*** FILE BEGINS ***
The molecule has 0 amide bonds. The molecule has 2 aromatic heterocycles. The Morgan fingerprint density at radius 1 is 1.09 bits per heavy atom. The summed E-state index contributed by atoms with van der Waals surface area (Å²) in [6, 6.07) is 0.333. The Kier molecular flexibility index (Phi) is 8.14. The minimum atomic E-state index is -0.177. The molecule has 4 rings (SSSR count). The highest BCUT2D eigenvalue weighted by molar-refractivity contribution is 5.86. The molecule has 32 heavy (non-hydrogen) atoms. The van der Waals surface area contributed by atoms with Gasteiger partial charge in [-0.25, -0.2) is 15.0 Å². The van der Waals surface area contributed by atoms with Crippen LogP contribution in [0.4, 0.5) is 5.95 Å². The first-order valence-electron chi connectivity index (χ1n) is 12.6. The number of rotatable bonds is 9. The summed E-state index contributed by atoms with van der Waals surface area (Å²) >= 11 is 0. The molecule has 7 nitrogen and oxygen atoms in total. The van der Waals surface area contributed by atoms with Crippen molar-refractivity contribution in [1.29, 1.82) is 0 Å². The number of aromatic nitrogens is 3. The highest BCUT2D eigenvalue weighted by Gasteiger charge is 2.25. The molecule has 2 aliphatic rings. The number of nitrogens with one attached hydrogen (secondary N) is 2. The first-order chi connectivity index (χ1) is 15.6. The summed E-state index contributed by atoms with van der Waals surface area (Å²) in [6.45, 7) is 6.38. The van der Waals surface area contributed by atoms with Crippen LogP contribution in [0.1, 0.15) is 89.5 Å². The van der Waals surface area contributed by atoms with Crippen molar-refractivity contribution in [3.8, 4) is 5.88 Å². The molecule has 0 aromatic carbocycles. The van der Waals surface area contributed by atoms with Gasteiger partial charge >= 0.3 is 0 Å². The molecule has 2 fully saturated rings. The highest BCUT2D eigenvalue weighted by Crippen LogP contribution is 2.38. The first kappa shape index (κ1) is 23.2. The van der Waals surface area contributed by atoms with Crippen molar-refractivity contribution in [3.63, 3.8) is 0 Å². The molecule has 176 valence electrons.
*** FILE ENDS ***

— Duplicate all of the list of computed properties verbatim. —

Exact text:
The molecule has 0 amide bonds. The molecule has 2 aromatic heterocycles. The Morgan fingerprint density at radius 1 is 1.09 bits per heavy atom. The summed E-state index contributed by atoms with van der Waals surface area (Å²) in [6, 6.07) is 0.333. The Kier molecular flexibility index (Phi) is 8.14. The minimum atomic E-state index is -0.177. The molecule has 4 rings (SSSR count). The highest BCUT2D eigenvalue weighted by molar-refractivity contribution is 5.86. The molecule has 32 heavy (non-hydrogen) atoms. The van der Waals surface area contributed by atoms with Gasteiger partial charge in [-0.25, -0.2) is 15.0 Å². The van der Waals surface area contributed by atoms with Crippen LogP contribution in [0.4, 0.5) is 5.95 Å². The first-order valence-electron chi connectivity index (χ1n) is 12.6. The number of rotatable bonds is 9. The summed E-state index contributed by atoms with van der Waals surface area (Å²) >= 11 is 0. The molecule has 7 nitrogen and oxygen atoms in total. The van der Waals surface area contributed by atoms with Crippen molar-refractivity contribution in [1.29, 1.82) is 0 Å². The number of aromatic nitrogens is 3. The highest BCUT2D eigenvalue weighted by Gasteiger charge is 2.25. The molecule has 2 aliphatic rings. The number of nitrogens with one attached hydrogen (secondary N) is 2. The first-order chi connectivity index (χ1) is 15.6. The summed E-state index contributed by atoms with van der Waals surface area (Å²) in [6.45, 7) is 6.38. The van der Waals surface area contributed by atoms with Crippen LogP contribution in [0.1, 0.15) is 89.5 Å². The van der Waals surface area contributed by atoms with Crippen molar-refractivity contribution in [3.8, 4) is 5.88 Å². The molecule has 0 aromatic carbocycles. The van der Waals surface area contributed by atoms with Gasteiger partial charge >= 0.3 is 0 Å². The molecule has 2 fully saturated rings. The highest BCUT2D eigenvalue weighted by Crippen LogP contribution is 2.38. The first kappa shape index (κ1) is 23.2. The van der Waals surface area contributed by atoms with Crippen molar-refractivity contribution in [3.63, 3.8) is 0 Å². The molecule has 176 valence electrons.